Appellant has cited numerous cases from other jurisdictions which have not found trust relationships from mortgage agreements which raise the same issue as the agreement in this case. See Brooks v. The Valley National Bank, 113 Ariz. 169, 548 P.2d 1166 (1976); Petherbridge v. Prudential Savings and Loan Ass'n., 79 Cal.App.3d 509, 145 Cal.Rptr. 87 (1978); Marsh v. Home Fed. S & L Ass'n., 66 Cal.App.3d 674, 136 Cal.Rptr. 180 (1977); LaThrop v. Bell Federal Savings and Loan Association, 68 Ill.2d 375, 12 Ill.Dec. 565, 370 N.E.2d 188 (1977), cert. denied, 436 U.S. 925, 98 S.Ct. 2818, 56 L.Ed.2d 768 (1978); Zelickman v. Bell Fed. S & L Ass'n., 13 Ill.App.3d 578, 301 N.E.2d 47 (1973); Yudkin v. Avery Fed. S & L Ass'n., 507 S.W.2d 689 (Ct.App.Ky.1974); First Fed. S & L Ass'n of Lincoln v. Board of Equalization of Lancaster County, 182 Neb. 25, 152 N.W.2d 8 (1967); Kronisch v. The Howard Savings Institution, 161 N.J.Super. 592, 392 A.2d 178 (1978); Surrey Strathmore Corp. v. Dollar Savings Bank of New York, 36 N.Y.2d 173, 366 N.Y.S.2d 107, 325 N.E.2d 527 (1975); Tierney v. Whitestone S & L Ass'n., 83 Misc.2d 855, 373 N.Y.S.2d 724 (1975); Cale v. American Nat'l Bank, 37 Ohio Misc. 56, 66 Ohio Opinions 2d 122 (1973); Richman v. Security S & L Ass'n., 57 Wis.2d 358, 204 N.W.2d 511 (1973). The lower court did not address these decisions, finding that the Pennsylvania Supreme Court in Buchanan I had established that a debtorcreditor relationship did not exist:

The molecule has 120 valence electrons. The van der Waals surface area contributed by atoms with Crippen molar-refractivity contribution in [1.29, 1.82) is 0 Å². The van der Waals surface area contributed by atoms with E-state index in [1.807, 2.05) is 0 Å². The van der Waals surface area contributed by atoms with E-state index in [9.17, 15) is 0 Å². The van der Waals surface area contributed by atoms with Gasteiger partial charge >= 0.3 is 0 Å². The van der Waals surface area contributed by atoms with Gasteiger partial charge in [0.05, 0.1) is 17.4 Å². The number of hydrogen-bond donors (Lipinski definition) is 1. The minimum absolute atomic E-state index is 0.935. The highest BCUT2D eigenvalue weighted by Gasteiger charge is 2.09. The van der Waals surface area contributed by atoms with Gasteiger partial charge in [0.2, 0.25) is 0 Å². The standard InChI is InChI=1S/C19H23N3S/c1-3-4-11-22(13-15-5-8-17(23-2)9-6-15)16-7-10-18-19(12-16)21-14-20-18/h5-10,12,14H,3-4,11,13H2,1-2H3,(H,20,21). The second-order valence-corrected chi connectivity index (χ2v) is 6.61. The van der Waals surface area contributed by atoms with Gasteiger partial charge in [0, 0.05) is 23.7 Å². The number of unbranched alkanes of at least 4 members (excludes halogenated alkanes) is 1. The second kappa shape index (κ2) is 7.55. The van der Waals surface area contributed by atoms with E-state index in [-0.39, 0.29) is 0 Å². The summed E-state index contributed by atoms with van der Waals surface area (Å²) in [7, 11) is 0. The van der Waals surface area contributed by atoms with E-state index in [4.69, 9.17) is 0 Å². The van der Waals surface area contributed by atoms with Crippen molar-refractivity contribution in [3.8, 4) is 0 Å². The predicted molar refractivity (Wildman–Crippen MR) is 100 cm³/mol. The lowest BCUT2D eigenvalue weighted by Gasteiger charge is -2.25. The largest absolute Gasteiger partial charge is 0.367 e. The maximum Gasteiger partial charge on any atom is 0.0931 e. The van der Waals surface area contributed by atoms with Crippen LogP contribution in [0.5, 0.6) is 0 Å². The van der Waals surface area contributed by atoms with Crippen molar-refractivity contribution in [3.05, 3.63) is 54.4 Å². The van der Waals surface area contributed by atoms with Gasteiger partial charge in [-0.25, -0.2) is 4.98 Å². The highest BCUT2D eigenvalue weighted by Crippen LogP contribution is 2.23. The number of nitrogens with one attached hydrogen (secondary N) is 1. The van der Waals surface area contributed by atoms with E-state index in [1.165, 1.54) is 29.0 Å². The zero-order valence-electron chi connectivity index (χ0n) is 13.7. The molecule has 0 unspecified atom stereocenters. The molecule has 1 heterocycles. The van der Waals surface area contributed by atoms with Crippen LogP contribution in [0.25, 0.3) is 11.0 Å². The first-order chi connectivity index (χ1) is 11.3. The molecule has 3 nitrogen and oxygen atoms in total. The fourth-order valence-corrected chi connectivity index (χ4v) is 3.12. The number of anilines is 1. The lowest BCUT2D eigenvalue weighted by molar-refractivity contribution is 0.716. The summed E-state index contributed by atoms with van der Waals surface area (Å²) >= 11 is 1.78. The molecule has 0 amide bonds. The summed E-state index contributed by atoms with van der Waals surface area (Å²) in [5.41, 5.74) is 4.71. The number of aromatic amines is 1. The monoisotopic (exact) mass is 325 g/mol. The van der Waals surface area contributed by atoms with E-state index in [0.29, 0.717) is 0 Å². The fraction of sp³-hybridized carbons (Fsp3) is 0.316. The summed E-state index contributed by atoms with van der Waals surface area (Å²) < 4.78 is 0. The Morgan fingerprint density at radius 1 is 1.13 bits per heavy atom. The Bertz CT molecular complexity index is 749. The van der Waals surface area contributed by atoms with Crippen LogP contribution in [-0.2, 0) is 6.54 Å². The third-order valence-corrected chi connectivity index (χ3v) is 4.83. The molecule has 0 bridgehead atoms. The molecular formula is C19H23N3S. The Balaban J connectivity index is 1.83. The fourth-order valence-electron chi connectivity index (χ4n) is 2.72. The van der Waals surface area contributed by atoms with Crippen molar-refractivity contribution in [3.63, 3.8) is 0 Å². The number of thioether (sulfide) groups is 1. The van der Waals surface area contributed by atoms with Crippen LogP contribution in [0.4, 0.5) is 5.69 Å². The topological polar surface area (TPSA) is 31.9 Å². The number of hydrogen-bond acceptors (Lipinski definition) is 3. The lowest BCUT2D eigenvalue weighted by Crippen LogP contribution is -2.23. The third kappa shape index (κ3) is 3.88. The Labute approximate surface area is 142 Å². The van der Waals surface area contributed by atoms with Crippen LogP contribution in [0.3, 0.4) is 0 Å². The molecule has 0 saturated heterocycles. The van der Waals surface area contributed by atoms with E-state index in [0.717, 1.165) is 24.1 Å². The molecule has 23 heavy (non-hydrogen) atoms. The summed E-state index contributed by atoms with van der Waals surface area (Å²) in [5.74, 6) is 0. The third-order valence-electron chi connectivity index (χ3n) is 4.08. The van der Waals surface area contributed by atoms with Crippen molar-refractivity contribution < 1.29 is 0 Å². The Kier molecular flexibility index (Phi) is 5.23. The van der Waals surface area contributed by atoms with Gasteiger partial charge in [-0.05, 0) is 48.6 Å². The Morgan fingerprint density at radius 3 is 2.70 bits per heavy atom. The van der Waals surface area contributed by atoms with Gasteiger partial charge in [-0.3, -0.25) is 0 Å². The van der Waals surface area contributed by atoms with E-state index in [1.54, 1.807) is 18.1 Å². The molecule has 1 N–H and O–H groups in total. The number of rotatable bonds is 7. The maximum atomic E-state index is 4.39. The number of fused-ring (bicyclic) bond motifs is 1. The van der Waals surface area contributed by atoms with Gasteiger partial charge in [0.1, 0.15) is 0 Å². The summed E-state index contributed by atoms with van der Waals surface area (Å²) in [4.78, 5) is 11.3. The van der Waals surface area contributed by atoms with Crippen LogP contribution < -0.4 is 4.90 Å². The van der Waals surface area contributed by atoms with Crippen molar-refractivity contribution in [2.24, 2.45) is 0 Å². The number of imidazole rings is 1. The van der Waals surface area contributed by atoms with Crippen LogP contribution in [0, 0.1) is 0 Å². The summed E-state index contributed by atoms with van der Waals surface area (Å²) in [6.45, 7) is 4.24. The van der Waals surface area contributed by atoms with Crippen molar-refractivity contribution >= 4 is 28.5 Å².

"FNMA cites cases from other jurisdictions to illustrate that the relationship involved here is not trustee and

[ 306 Pa. Super. Page 259]

    beneficiary but debtor and creditor. However, in Buchanan the Supreme Court found that the trial court was incorrect in stating that the relationship established between mortgagors and mortgagees was that of debtor and creditor. The indicia of such a relationship did not exist. The mortgage agreements do not speak of a debt in regard to the monthly payments in question. The Supreme Court recognized that liability for payment of taxes and insurances remained always on the mortgagors. Furthermore, the Supreme Court recognized that the absence of interest paid on the 'escrow monies' indicates that a trustee-beneficiary relationship and not a debtor-creditor relationship was contemplated, because the payment of interest has been held to denote the existence of the latter relationship. Buchanan, [457 Pa.] at 149, 150, n. 14 [320 A.2d 117] (citations omitted)." Trial Court Opinion at p. 7.